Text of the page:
Duquesne Law Review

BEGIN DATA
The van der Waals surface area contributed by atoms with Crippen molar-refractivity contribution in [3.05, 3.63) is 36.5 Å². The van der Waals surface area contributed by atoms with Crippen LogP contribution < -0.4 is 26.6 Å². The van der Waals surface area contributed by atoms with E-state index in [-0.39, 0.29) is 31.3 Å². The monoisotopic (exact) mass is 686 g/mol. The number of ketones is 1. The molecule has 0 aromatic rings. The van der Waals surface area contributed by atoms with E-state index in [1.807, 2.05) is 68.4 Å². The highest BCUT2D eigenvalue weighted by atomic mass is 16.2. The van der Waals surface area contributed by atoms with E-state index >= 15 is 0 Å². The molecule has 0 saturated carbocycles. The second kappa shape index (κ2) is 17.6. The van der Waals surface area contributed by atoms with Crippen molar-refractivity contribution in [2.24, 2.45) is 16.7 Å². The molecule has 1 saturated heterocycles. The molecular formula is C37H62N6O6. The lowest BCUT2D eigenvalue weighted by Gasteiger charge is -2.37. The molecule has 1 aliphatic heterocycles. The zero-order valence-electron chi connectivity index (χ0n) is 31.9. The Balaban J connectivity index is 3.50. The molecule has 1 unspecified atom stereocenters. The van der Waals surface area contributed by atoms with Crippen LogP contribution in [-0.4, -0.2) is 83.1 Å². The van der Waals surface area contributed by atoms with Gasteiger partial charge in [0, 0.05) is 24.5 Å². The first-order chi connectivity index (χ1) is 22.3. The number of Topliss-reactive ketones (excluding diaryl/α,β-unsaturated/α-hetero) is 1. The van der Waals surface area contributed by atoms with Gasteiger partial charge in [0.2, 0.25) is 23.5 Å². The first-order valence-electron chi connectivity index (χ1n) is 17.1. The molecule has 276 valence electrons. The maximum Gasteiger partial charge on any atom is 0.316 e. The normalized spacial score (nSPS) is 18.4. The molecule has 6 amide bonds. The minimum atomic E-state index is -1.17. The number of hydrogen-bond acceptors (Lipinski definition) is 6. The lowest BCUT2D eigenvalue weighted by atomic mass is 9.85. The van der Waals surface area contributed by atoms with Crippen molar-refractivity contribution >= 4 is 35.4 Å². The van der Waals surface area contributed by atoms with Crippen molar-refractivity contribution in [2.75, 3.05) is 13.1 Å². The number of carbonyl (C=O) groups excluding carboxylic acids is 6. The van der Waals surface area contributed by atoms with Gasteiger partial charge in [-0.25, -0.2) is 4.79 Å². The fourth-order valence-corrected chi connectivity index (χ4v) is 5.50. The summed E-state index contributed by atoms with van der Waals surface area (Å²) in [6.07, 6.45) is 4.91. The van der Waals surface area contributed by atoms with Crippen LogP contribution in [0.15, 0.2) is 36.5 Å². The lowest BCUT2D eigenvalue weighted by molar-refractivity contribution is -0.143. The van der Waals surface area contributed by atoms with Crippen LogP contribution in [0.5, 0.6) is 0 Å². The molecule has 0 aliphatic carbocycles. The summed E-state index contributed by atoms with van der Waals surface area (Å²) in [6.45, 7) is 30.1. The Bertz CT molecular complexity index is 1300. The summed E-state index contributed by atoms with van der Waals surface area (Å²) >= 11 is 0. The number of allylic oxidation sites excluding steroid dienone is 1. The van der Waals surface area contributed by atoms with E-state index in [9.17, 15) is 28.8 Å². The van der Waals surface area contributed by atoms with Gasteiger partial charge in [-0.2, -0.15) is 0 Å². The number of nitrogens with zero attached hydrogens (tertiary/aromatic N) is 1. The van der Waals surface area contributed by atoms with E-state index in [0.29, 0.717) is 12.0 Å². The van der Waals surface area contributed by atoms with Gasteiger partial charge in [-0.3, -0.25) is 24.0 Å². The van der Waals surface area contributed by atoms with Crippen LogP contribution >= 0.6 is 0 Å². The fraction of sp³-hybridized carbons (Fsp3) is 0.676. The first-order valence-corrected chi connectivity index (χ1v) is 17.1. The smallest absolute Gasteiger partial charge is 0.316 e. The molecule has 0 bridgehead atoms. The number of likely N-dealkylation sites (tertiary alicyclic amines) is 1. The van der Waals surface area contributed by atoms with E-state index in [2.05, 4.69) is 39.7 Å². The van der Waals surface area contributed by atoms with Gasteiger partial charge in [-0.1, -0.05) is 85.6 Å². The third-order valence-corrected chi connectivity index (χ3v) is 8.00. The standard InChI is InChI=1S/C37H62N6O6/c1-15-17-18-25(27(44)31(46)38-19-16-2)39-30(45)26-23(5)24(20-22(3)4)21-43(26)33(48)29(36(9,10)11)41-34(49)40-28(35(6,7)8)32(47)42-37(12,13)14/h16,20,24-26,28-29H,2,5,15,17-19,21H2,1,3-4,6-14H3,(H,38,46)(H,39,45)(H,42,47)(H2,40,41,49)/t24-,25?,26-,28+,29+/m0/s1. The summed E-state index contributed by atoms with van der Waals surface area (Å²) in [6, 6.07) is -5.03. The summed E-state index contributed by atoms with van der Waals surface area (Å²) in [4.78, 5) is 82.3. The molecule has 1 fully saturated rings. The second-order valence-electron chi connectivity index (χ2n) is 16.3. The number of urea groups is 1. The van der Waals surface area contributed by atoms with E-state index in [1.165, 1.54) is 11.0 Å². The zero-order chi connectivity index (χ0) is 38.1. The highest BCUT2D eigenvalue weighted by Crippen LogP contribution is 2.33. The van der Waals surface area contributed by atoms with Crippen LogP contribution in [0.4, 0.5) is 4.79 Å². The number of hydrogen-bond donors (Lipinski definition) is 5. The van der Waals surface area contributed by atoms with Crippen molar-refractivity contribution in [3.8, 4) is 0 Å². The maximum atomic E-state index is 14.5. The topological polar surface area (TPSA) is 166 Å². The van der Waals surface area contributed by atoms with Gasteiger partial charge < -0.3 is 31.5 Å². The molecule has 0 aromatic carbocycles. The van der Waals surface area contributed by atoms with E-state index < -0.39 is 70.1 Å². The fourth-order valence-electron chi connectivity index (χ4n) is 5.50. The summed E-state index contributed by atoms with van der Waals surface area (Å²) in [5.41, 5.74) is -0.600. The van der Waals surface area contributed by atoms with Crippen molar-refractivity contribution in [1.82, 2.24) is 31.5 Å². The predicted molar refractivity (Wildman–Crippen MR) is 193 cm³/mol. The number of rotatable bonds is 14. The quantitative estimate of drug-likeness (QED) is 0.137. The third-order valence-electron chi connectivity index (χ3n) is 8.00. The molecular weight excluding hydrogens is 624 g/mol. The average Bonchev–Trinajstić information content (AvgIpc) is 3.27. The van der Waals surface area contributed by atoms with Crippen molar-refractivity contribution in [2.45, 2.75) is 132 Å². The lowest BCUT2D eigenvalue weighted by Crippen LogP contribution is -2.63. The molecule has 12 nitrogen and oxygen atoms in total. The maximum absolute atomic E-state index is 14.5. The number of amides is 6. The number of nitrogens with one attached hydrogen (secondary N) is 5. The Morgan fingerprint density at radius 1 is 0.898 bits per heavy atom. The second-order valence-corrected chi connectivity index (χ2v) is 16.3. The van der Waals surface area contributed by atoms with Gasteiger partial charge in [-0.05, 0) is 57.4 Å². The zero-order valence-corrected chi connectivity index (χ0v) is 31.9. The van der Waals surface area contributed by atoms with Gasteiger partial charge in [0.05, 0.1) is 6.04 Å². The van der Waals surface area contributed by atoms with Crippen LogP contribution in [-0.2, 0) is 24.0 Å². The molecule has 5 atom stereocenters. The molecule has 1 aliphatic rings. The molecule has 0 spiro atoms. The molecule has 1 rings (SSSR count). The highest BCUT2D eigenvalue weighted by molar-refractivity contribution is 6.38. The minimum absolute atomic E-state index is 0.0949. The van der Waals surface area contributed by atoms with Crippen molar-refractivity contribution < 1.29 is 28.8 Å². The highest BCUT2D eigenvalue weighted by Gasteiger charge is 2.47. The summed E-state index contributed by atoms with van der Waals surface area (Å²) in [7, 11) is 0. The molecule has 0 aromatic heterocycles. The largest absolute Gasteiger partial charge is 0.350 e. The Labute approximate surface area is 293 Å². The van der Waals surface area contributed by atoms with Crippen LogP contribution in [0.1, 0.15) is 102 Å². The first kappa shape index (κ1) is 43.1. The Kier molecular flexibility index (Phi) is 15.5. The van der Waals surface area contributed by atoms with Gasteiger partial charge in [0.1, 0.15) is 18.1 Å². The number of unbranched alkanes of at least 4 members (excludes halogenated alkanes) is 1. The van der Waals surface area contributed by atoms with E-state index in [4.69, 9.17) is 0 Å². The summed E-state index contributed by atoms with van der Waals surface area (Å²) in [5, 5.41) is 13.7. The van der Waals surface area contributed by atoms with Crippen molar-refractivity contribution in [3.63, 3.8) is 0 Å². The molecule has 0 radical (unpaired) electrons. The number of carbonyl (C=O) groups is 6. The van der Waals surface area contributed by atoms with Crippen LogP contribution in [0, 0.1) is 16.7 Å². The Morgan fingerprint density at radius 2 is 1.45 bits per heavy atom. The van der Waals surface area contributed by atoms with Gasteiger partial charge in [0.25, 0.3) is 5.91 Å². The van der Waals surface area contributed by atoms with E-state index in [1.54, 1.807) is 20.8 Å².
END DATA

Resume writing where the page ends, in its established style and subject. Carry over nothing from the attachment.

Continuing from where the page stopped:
Today bequests including trusts for the performance of religious services or for the care of gravesites are universally upheld, either under common law or specific authorizing statutes. In the few jurisdictions where such trusts are not regarded as charitable trusts, they are upheld as honorary trusts. When we turn to the testamentary dedication of property for the care of specific animals, we find no such general acceptance. Gifts for the care of specific animals, usually pets of the deceased testatrix, have been upheld only in England, Ohio and Kentucky, despite the fact that the scholarly literature in general favors the validity of such bequests.' Two rules of law have lead the American courts generally to hold such bequests invalid. They are the requirement that a trust have a human beneficiary and the rule against perpetuities. Of the two, the lack of a human beneficiary capable of enforcing the bequest is most significant. Even cases decided on the basis of the rule against perpetuities often declare the rule violated because the rule is defined in terms of human lives.2 It should be noted that the cases perhaps most directly in point are the cases involving bequests to slaves prior to the Emancipation Proclamation and the Thirteenth Amendment. However, these cases have not been cited by the courts in discussing the validity of bequests for the care of specific animals.' Nor are the cases involving bequests for religious services or the erection or maintenance of grave monuments frequently cited in the American cases involving the validity of bequests for the care of specific animals.

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